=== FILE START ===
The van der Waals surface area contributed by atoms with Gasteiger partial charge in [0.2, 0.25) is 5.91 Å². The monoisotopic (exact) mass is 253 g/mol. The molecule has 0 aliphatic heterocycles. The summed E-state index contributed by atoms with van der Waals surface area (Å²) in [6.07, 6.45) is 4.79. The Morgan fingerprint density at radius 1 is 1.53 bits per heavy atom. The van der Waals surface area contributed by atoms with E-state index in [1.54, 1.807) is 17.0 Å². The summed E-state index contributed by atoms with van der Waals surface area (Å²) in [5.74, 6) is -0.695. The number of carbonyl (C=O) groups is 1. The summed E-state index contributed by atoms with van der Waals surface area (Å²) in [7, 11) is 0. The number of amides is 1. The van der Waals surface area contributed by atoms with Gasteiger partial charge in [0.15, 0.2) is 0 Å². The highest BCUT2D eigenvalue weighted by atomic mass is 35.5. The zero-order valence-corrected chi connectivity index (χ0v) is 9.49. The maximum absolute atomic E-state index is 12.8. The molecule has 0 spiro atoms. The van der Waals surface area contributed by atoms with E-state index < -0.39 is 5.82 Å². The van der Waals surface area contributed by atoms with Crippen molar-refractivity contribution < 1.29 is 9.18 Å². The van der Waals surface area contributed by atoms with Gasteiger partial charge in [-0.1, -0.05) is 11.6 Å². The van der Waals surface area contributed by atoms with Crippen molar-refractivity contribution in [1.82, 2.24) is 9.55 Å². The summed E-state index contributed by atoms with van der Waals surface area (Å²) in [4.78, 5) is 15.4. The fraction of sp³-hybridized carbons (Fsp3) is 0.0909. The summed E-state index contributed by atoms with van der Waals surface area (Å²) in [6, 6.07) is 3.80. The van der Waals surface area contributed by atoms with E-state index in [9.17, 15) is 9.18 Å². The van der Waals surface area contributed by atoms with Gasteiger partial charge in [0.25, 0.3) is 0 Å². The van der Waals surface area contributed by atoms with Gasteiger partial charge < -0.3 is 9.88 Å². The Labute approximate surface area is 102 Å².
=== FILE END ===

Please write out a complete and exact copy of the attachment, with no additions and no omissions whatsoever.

The van der Waals surface area contributed by atoms with Gasteiger partial charge in [0.2, 0.25) is 5.91 Å². The monoisotopic (exact) mass is 253 g/mol. The molecule has 0 aliphatic heterocycles. The summed E-state index contributed by atoms with van der Waals surface area (Å²) in [6.07, 6.45) is 4.79. The Morgan fingerprint density at radius 1 is 1.53 bits per heavy atom. The van der Waals surface area contributed by atoms with E-state index in [1.54, 1.807) is 17.0 Å². The summed E-state index contributed by atoms with van der Waals surface area (Å²) in [5.74, 6) is -0.695. The number of carbonyl (C=O) groups is 1. The summed E-state index contributed by atoms with van der Waals surface area (Å²) in [7, 11) is 0. The number of amides is 1. The van der Waals surface area contributed by atoms with Gasteiger partial charge in [0.15, 0.2) is 0 Å². The highest BCUT2D eigenvalue weighted by atomic mass is 35.5. The zero-order valence-corrected chi connectivity index (χ0v) is 9.49. The maximum absolute atomic E-state index is 12.8. The molecule has 0 spiro atoms. The van der Waals surface area contributed by atoms with E-state index < -0.39 is 5.82 Å². The van der Waals surface area contributed by atoms with Crippen molar-refractivity contribution < 1.29 is 9.18 Å². The van der Waals surface area contributed by atoms with Gasteiger partial charge in [-0.1, -0.05) is 11.6 Å². The van der Waals surface area contributed by atoms with Crippen molar-refractivity contribution in [1.82, 2.24) is 9.55 Å². The summed E-state index contributed by atoms with van der Waals surface area (Å²) in [4.78, 5) is 15.4. The fraction of sp³-hybridized carbons (Fsp3) is 0.0909. The summed E-state index contributed by atoms with van der Waals surface area (Å²) in [6, 6.07) is 3.80. The van der Waals surface area contributed by atoms with E-state index in [9.17, 15) is 9.18 Å². The van der Waals surface area contributed by atoms with Gasteiger partial charge in [0.25, 0.3) is 0 Å². The van der Waals surface area contributed by atoms with Gasteiger partial charge < -0.3 is 9.88 Å². The Labute approximate surface area is 102 Å².